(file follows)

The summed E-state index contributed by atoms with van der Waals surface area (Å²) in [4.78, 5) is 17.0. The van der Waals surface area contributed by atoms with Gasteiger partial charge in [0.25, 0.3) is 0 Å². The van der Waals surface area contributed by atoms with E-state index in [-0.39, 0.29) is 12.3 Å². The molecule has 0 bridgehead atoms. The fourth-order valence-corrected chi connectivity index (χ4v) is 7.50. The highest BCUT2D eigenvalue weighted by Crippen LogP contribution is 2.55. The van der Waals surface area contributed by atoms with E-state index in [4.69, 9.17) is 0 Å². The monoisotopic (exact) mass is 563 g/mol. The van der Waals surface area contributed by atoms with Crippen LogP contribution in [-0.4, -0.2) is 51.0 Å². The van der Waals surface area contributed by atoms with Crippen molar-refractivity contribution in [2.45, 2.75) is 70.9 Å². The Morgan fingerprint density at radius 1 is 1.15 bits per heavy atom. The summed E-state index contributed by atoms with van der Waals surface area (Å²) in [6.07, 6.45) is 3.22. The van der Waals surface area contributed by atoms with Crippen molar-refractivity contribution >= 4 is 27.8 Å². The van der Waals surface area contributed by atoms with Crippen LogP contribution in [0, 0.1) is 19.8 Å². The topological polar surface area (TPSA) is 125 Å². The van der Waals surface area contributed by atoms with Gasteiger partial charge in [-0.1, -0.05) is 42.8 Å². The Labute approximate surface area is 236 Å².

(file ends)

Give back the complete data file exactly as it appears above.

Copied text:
The summed E-state index contributed by atoms with van der Waals surface area (Å²) in [4.78, 5) is 17.0. The van der Waals surface area contributed by atoms with Gasteiger partial charge in [0.25, 0.3) is 0 Å². The van der Waals surface area contributed by atoms with E-state index in [-0.39, 0.29) is 12.3 Å². The molecule has 0 bridgehead atoms. The fourth-order valence-corrected chi connectivity index (χ4v) is 7.50. The highest BCUT2D eigenvalue weighted by Crippen LogP contribution is 2.55. The van der Waals surface area contributed by atoms with E-state index in [4.69, 9.17) is 0 Å². The monoisotopic (exact) mass is 563 g/mol. The van der Waals surface area contributed by atoms with Crippen LogP contribution in [-0.4, -0.2) is 51.0 Å². The van der Waals surface area contributed by atoms with Crippen molar-refractivity contribution in [2.45, 2.75) is 70.9 Å². The Morgan fingerprint density at radius 1 is 1.15 bits per heavy atom. The summed E-state index contributed by atoms with van der Waals surface area (Å²) in [6.07, 6.45) is 3.22. The van der Waals surface area contributed by atoms with Crippen molar-refractivity contribution >= 4 is 27.8 Å². The van der Waals surface area contributed by atoms with Crippen LogP contribution in [0, 0.1) is 19.8 Å². The topological polar surface area (TPSA) is 125 Å². The van der Waals surface area contributed by atoms with Gasteiger partial charge in [-0.1, -0.05) is 42.8 Å². The Labute approximate surface area is 236 Å².